3. We construct people wear seat belt. Strangely, Starfleet doesn’t.
How many casualties could have been avoided if the Enterprise had encouraged its officers to buckle up?
4. It’s not clear that LGBT crewmen and women can serve openly on the U.S.S. Enterprise, but they can in our military.
Before “Star Trek: Beyond, ” which takes place in an “alternate” timeline, retconned Sulu’s sexuality by giving him a husband and daughter, the franchise hadn’t featured a single out lesbian, homosexual, bisexual, or transgender crew member aside from that one episode of “Deep Space Nine” where Dax makes out with a lady who was the wife of the guy whose body Dax’s genderless internal slug thing previously occupied, and a few scoundrels who were somewhat regrettably coded gay.
While it’s possible that openly LGBT officers and crew members exist in the primary timeline, we’ve got absolutely zero evidence they do as late as 2378…
…which is weird, because L, G, and B Americans have been serving openly and without incident in the armed forces since 2011( and, in other countries, for way longer ). Sure, it took us route too long the Pentagon waited until June 2016 to objective the ban on transgender people joining up without having to conceal their identity but we still managed to do it before freaking Starfleet.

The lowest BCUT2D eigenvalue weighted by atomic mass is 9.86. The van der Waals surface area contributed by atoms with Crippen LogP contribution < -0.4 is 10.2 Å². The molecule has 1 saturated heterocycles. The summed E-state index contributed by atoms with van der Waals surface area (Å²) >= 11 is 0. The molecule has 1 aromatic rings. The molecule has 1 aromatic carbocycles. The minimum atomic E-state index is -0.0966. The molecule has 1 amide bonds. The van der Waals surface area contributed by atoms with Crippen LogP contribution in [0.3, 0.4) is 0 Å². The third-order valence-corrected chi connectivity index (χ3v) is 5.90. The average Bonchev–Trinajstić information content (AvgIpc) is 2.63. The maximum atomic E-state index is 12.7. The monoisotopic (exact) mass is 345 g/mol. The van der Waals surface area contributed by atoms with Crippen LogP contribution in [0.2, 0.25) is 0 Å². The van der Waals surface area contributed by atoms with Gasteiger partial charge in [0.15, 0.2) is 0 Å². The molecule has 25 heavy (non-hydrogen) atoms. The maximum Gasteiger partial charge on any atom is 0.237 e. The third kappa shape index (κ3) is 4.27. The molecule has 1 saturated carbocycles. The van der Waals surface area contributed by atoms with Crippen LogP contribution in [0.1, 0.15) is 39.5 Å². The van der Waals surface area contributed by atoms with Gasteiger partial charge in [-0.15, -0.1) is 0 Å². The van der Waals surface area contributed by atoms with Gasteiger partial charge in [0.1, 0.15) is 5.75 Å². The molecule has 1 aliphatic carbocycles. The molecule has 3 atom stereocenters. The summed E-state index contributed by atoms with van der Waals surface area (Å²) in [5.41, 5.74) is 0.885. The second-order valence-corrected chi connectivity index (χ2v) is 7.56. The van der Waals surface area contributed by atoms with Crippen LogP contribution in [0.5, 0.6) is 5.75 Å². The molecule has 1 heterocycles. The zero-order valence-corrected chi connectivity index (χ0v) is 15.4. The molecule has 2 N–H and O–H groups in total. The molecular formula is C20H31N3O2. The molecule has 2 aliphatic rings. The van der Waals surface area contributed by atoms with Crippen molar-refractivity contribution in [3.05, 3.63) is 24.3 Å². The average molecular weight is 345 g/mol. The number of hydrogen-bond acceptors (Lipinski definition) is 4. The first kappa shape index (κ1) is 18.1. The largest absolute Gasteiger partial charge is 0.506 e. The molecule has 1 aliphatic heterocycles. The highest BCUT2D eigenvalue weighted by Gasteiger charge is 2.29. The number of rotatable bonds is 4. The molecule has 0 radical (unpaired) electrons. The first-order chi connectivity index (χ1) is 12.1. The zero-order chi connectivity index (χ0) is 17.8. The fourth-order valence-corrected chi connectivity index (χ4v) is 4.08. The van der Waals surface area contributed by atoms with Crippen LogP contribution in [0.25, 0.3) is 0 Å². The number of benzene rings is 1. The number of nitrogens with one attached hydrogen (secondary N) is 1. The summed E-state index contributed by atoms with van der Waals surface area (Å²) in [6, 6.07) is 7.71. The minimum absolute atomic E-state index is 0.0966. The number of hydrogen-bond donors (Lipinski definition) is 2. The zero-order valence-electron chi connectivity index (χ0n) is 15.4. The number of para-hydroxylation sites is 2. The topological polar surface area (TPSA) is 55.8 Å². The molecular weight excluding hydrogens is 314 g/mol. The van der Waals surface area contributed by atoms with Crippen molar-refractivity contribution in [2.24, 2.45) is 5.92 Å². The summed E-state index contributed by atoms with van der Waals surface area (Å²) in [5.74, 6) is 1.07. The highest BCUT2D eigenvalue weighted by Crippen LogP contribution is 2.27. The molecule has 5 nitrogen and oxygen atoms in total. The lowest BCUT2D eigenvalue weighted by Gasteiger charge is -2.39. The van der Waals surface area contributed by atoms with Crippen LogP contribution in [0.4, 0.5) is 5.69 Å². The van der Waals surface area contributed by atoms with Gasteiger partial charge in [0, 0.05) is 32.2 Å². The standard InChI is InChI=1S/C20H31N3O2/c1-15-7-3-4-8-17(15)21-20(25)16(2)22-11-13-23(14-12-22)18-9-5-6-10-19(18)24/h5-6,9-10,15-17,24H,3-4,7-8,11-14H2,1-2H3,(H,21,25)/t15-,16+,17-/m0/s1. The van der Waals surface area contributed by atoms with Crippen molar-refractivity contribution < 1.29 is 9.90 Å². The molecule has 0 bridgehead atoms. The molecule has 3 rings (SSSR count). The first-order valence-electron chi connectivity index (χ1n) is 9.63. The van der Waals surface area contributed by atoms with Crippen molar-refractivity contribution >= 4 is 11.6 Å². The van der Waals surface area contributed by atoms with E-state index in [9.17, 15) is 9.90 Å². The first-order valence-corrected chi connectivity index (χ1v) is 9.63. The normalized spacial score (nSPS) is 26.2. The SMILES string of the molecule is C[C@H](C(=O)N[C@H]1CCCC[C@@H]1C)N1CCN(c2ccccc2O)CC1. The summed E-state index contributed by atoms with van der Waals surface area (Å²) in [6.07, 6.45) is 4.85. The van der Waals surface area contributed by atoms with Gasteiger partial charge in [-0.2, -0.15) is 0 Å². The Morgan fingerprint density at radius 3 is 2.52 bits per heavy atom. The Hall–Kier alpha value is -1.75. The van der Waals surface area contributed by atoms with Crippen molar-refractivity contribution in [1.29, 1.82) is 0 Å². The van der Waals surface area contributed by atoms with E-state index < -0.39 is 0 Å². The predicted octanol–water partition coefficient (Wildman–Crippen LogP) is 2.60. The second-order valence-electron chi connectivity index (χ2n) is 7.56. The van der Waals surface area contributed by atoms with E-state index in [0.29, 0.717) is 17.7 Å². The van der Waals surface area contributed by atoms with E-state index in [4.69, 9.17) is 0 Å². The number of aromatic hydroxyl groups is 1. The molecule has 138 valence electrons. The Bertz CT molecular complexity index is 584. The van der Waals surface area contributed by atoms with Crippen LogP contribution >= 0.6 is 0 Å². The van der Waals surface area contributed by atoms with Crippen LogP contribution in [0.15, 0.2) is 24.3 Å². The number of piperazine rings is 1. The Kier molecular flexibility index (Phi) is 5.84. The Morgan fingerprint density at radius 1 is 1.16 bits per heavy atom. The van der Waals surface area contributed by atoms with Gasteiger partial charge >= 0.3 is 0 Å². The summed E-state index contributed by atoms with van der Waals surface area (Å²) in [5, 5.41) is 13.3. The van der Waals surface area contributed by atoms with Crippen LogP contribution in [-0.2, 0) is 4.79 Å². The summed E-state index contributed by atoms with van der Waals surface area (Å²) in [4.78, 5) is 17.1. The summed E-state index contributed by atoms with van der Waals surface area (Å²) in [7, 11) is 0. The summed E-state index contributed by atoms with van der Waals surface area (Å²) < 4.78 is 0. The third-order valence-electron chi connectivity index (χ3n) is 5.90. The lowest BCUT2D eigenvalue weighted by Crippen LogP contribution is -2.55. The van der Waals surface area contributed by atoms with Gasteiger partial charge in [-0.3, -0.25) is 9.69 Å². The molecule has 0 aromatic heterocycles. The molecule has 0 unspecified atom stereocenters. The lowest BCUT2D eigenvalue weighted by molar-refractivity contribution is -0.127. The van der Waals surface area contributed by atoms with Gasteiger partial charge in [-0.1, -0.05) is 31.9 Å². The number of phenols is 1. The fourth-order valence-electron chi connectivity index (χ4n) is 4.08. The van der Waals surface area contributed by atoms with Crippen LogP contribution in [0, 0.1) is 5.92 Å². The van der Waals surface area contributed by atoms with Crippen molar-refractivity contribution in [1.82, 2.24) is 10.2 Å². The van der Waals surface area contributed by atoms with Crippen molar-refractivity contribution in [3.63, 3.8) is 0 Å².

We can be a little bit proud of that.
5. We didn’t blow ourselves up in the ‘9 0s, like “Trek” assumed we would
Our planet has plenty of problems and, tbh, we’re responsible for most of them. Racism. Civil war. Looming environmental catastrophe. And yet, for all our flaws, we have yet to start World War III and nuke one another into oblivion.
For all the purported optimism of “Trek, ” the franchise makes it clear that its shiny, harmonious, need-free future is only available to us after we do that .
The provoking incident leading to humankind’s downfall and ultimate rebirth are Khan’s eugenics wars, which reach their apex in 1996. Thankfully, we expended that year doing the Macarena and watching Will Smith punch foreigners in the face. A far better utilize of humanity’s time.
Despite some legit impressive advance, however, there’s one region where we’re still lagging behind.
Unfortunately, we can’t ignore it eternally.
1. We haven’t destroyed the Borg Transwarp Hub yet.
Thanks to their peerless technical expertise obtained by assimilating thousands of species, the Borg maintain a vast network of conduits, letting their cubes to travel seamlessly from one end of the galaxy to the other, wreaking destruction wherever they go.
And we still haven’t taken the thing out.
It won’t be easy. It took Capt. Janeway until 2378 to devise a scheme, which involved stocking up on transphasic torpedoes, engineering a neurolytic pathogen, and the suicide of her future ego. The Borg are pretty damn persistent, and if we’re serious about protecting everything that we’ve achieved, we should get on that ASAP. Now that we know how to do it, how hard can it perhaps be?
Call your senator!
Read more: www.upworthy.com